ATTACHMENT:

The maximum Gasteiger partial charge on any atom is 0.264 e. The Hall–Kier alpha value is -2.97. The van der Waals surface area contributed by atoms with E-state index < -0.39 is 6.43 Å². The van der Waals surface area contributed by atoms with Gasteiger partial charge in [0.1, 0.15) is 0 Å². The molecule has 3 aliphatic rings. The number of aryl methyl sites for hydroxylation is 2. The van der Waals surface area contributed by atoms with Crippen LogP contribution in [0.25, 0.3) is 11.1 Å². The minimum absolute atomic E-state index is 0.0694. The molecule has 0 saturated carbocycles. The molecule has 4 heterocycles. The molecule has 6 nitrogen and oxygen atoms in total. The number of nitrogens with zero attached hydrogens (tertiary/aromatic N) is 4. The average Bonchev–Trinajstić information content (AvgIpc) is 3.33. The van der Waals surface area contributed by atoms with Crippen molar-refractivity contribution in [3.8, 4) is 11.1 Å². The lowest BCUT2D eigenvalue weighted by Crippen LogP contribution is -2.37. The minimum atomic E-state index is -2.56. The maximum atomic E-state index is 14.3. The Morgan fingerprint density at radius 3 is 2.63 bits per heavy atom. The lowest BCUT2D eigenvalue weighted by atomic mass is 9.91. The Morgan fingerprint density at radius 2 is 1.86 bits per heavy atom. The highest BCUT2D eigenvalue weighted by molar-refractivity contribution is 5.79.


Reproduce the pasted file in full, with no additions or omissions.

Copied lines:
The maximum Gasteiger partial charge on any atom is 0.264 e. The Hall–Kier alpha value is -2.97. The van der Waals surface area contributed by atoms with E-state index < -0.39 is 6.43 Å². The van der Waals surface area contributed by atoms with Gasteiger partial charge in [0.1, 0.15) is 0 Å². The molecule has 3 aliphatic rings. The number of aryl methyl sites for hydroxylation is 2. The van der Waals surface area contributed by atoms with Crippen LogP contribution in [0.25, 0.3) is 11.1 Å². The minimum absolute atomic E-state index is 0.0694. The molecule has 0 saturated carbocycles. The molecule has 4 heterocycles. The molecule has 6 nitrogen and oxygen atoms in total. The number of nitrogens with zero attached hydrogens (tertiary/aromatic N) is 4. The average Bonchev–Trinajstić information content (AvgIpc) is 3.33. The van der Waals surface area contributed by atoms with Crippen molar-refractivity contribution in [3.8, 4) is 11.1 Å². The lowest BCUT2D eigenvalue weighted by Crippen LogP contribution is -2.37. The minimum atomic E-state index is -2.56. The maximum atomic E-state index is 14.3. The Morgan fingerprint density at radius 3 is 2.63 bits per heavy atom. The lowest BCUT2D eigenvalue weighted by atomic mass is 9.91. The Morgan fingerprint density at radius 2 is 1.86 bits per heavy atom. The highest BCUT2D eigenvalue weighted by molar-refractivity contribution is 5.79.